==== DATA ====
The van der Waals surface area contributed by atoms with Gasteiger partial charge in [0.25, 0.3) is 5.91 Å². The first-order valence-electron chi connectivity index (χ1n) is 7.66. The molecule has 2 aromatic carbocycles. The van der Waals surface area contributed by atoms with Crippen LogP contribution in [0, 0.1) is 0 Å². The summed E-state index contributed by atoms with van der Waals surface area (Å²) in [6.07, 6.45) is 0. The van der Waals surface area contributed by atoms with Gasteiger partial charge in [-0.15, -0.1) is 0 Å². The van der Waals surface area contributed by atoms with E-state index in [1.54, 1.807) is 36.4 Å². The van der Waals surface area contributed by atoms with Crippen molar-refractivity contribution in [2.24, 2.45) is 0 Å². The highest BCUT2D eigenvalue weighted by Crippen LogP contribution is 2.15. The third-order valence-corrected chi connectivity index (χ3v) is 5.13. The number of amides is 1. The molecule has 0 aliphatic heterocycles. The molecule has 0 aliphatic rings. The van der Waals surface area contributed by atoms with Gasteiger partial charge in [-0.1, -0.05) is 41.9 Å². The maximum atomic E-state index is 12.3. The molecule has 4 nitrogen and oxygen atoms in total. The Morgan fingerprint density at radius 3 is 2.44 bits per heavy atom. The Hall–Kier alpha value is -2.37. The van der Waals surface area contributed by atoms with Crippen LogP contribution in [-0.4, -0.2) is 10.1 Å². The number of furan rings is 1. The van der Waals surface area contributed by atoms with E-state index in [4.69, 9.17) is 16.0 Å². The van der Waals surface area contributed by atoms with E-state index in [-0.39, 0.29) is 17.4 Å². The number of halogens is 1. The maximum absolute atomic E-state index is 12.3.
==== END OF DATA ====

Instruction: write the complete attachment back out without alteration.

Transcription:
The van der Waals surface area contributed by atoms with Gasteiger partial charge in [0.25, 0.3) is 5.91 Å². The first-order valence-electron chi connectivity index (χ1n) is 7.66. The molecule has 2 aromatic carbocycles. The van der Waals surface area contributed by atoms with Crippen LogP contribution in [0, 0.1) is 0 Å². The summed E-state index contributed by atoms with van der Waals surface area (Å²) in [6.07, 6.45) is 0. The van der Waals surface area contributed by atoms with Gasteiger partial charge in [-0.15, -0.1) is 0 Å². The van der Waals surface area contributed by atoms with E-state index in [1.54, 1.807) is 36.4 Å². The van der Waals surface area contributed by atoms with Crippen molar-refractivity contribution in [2.24, 2.45) is 0 Å². The highest BCUT2D eigenvalue weighted by Crippen LogP contribution is 2.15. The third-order valence-corrected chi connectivity index (χ3v) is 5.13. The number of amides is 1. The molecule has 0 aliphatic heterocycles. The molecule has 0 aliphatic rings. The van der Waals surface area contributed by atoms with Gasteiger partial charge in [-0.1, -0.05) is 41.9 Å². The maximum atomic E-state index is 12.3. The molecule has 4 nitrogen and oxygen atoms in total. The Morgan fingerprint density at radius 3 is 2.44 bits per heavy atom. The Hall–Kier alpha value is -2.37. The van der Waals surface area contributed by atoms with Crippen LogP contribution in [-0.4, -0.2) is 10.1 Å². The number of furan rings is 1. The van der Waals surface area contributed by atoms with E-state index in [4.69, 9.17) is 16.0 Å². The van der Waals surface area contributed by atoms with E-state index in [-0.39, 0.29) is 17.4 Å². The number of halogens is 1. The maximum absolute atomic E-state index is 12.3.